I bought Gomibako a few weeks ago, but it's taken me a while to actually start playing it properly.
Screenshots might suggest a Tetris-like element to this excellent little puzzle game, but when you boil the core gameplay down, it's actually nothing like it.
Everyday objects such as microwaves, pencils, teapots, baseball bats and brooms fall from the top of the screen into a rubbish bin. Pressing 'X' rotates the item, while a press of the triangle button causes the object to be thrown down into the bin. The aim of the game is to smash every object into tiny bits of debris so the bin doesn't overflow.
Lightbulbs and pencils shatter instantly if they hit something a bit more substantial such as a metal lighter or mug. However, to smash bigger objects, such as a post box or scooter, you need to use something with a bit of weight behind it multiple times.
While smashing everything in sight is fun, the real fireworks start if a burning object such as a lit cigarette is introduced to the bin. This will set any flammable objects ablaze, and by shaking the Sixaxis, you can dislodge loose debris, causing other objects such as futons and wooden bookcases to catch fire.
To really get the party started, a couple of gas canisters and a naked flame causes a massive explosion. These seismic tremors clear the whole bin of rubbish leaving you with more space to store items.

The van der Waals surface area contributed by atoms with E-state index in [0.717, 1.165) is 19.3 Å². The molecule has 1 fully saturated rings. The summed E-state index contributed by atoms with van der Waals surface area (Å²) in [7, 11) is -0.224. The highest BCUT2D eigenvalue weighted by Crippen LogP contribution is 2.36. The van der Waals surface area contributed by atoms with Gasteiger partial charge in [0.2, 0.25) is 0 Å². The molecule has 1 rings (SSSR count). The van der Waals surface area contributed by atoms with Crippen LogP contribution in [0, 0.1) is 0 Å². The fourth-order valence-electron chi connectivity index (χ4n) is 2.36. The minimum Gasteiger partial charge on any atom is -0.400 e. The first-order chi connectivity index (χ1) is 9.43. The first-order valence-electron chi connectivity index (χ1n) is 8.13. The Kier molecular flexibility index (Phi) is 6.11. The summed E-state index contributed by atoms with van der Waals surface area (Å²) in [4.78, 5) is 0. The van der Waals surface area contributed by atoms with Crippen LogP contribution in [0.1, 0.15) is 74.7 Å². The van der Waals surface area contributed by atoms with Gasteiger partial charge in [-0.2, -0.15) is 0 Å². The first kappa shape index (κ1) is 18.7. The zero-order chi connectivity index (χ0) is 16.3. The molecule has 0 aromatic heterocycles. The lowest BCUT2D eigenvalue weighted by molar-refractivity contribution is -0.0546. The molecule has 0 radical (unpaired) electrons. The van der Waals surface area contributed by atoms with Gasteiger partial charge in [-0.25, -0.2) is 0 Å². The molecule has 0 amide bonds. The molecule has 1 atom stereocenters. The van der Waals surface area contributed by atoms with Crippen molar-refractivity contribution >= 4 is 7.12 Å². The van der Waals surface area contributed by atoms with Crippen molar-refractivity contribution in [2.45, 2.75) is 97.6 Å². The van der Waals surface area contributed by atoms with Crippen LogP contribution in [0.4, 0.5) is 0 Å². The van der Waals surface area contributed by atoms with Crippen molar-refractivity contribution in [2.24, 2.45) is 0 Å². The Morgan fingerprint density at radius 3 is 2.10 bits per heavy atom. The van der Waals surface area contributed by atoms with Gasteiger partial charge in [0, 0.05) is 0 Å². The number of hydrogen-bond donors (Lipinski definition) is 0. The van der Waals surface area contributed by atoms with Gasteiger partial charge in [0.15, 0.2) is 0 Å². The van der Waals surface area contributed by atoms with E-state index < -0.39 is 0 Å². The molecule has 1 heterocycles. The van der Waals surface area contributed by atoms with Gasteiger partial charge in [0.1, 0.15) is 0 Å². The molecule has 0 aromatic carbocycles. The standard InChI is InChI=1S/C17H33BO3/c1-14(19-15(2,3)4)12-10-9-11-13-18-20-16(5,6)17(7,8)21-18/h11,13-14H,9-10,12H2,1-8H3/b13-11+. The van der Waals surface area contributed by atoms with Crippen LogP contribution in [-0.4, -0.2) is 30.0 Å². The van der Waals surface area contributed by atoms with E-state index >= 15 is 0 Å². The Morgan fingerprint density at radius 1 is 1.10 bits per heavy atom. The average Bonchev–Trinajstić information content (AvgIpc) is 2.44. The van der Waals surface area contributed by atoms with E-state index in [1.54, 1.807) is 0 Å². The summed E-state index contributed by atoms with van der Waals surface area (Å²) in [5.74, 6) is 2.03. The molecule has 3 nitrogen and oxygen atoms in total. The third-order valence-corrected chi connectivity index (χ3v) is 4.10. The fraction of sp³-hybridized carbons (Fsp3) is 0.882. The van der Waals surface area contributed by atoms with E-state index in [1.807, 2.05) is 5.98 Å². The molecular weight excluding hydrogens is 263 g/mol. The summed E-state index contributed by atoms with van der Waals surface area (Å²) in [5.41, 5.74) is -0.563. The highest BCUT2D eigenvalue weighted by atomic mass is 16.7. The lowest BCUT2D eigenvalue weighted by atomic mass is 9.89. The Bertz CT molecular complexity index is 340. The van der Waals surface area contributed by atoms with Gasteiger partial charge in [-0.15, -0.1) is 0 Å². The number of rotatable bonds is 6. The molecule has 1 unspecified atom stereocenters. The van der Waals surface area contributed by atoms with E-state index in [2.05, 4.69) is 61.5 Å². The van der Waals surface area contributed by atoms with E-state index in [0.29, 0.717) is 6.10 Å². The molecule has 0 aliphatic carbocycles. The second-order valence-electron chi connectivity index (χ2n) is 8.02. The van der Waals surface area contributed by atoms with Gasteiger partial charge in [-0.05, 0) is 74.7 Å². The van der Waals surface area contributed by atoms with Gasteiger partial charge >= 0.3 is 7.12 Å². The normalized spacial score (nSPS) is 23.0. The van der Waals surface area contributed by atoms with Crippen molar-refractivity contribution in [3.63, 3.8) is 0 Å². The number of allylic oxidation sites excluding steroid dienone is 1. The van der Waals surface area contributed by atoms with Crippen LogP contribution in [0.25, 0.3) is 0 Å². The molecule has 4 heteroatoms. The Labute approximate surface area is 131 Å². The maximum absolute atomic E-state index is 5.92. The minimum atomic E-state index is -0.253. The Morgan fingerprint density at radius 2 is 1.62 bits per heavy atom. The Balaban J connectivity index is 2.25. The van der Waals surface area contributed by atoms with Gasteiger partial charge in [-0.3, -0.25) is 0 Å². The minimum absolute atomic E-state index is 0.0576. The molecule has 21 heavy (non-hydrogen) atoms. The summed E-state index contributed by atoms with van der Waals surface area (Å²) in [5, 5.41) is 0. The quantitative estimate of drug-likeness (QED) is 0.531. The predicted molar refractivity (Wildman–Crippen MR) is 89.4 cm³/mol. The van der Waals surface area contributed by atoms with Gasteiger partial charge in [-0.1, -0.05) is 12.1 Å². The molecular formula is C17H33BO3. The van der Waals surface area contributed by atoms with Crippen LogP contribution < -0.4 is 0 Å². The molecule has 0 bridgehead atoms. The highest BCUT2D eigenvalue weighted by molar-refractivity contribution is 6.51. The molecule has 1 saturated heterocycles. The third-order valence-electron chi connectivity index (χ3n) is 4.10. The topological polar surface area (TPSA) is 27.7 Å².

As you progress through the levels, water and oil are introduced. Dropping a fizzing bath bomb into water causes nearby objects to rot and melt away, while oil and fire make a destructive wave.
Objects are introduced to the play area via a conveyor belt system of the right hand side. By pressing L1, you can store an item, which is displayed on the left side of the screen. This is very useful if the bin is nearly full and a huge object is about to enter the play area.
And talking of huge objects, you'll notice that as you make your way through the game's five levels the objects you have to clear become bigger.
Starting out with coins, pens, footballs, staplers and the like, by the fifth level, you find yourself dealing with hulking mountains, skyscrapers and oil refineries.
Another nice touch comes in the shape of objects called Mottainai. Every so often, one of these objects - a diamond ring, statue, piece of cake etc - enters the play area. These must not be destroyed. Instead, the player has to gently place them in the bin so they can be collected by a weird penguin-like creature who patrols the bottom of the screen. It can be incredibly difficult to keep these objects safe as items rain down from above, but doing so rewards the player at the end of the level.
Gomibako also features its fair share of unusual bosses. A pink piggy bank and HD TV are just two of the end of level obstacles which must be smashed within a tight time limit.
Gomibako isn't a long game, however, there are a few modes to mess around with and it features full trophy support, with 13 cups to be discovered.
The game is currently only available via the PSN store in Hong Kong and Japan. However, the Asian version is in English, so hopefully a Western release for Gomibako won't be far away.
Here's the game's official trailer:
Images courtesy of Sony